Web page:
Today, I worked from Norman, Oklahoma. I chose to do some reporting on the Vietnam Memorial that is currently set up in Norman (a replica of the one from D.C.). I went in with my professional demeanor, and left a human being.
I interviewed three individuals who were willing to tell me a little bit about themselves. They were willing to open themselves up to a complete stranger, and I am grateful for that. The first individual I talked to was vitising the site because he and his wife knew two people who had died in the war. The second individual was a volunteer for the war, and the third individual is someone that changed my life forever, and I changed his.
This guy had never talked to anyone about his time in Vietnam, but he opened up to me! At first, I tried to get the gentleman on camera. I asked him what were his emotions and what he thought about this special memorial. He stared into the camera, at a loss of words for nearly 30 seconds. He then shook his head and said he couldn’t do it, but “thanks.”
So we chatted “off the record.” He said I could use his information for a piece, but he just did not want to be on camera. He told me the hardest thing for him was to come back to the “world” (the world is what veterans refer to as the U.S.), and having people spit on him and call him a “baby-killer.” He said he never expected to get anything in return for serving his country, but he definately did not expect the reception he and his friends received from fellow Americans.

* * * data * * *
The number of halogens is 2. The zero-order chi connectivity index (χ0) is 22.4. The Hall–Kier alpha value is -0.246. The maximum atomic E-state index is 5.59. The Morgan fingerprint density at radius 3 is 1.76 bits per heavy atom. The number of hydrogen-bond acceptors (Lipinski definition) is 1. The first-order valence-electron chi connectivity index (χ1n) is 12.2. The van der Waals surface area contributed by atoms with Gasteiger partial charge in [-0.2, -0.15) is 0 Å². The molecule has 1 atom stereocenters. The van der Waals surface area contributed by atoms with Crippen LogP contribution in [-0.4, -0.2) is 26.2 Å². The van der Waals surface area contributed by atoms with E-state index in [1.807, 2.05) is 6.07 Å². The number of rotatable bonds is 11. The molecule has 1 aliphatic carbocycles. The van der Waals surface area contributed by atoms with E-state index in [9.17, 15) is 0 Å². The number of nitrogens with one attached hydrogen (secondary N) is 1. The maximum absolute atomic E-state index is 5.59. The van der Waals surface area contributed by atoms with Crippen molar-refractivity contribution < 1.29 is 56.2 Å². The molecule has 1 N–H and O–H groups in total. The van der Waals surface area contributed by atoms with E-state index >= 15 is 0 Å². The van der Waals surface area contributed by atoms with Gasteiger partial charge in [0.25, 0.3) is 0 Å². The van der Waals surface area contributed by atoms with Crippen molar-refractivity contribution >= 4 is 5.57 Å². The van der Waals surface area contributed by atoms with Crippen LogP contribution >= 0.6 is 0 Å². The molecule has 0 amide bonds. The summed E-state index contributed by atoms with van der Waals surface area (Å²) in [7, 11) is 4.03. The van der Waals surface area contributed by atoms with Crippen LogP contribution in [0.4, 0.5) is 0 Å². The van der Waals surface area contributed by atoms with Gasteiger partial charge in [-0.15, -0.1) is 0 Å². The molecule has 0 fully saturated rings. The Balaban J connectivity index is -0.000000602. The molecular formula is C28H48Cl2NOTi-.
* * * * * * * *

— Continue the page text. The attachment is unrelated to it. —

He cannot celebrate the 4th because the fireworks and the loud cracks remind him of the front lines. He told me he thought he was “the toughest son of a….. in the world,” but he didn’t know that some 40 years later he would be emotionally distraught from the war.
He is now having night terrors and panic attacks for the first time in his life.
He told me he was grateful for people like me, that generally cared (we talked off-camera for almost 30 minutes) about soldiers. He paused for a while, turned away from me, shed a couple of tears, and told me he was going to shake my hand and give me a hug.
I told him, “of course!” Really I was at a loss of words, but it felt good to help someone who was in trouble. He needed someone to talk to, and he felt I was the person. After we hugged, he showed me a little something he wrote down in a notebook/scrap book for the veterans to vent. Again, he hugged me. I told him, “stay strong” and the last thing I saw was him tapping his chest twice with his fist, a universal sign of strength and perseverance, and waving goodbye.
Two men changed forever.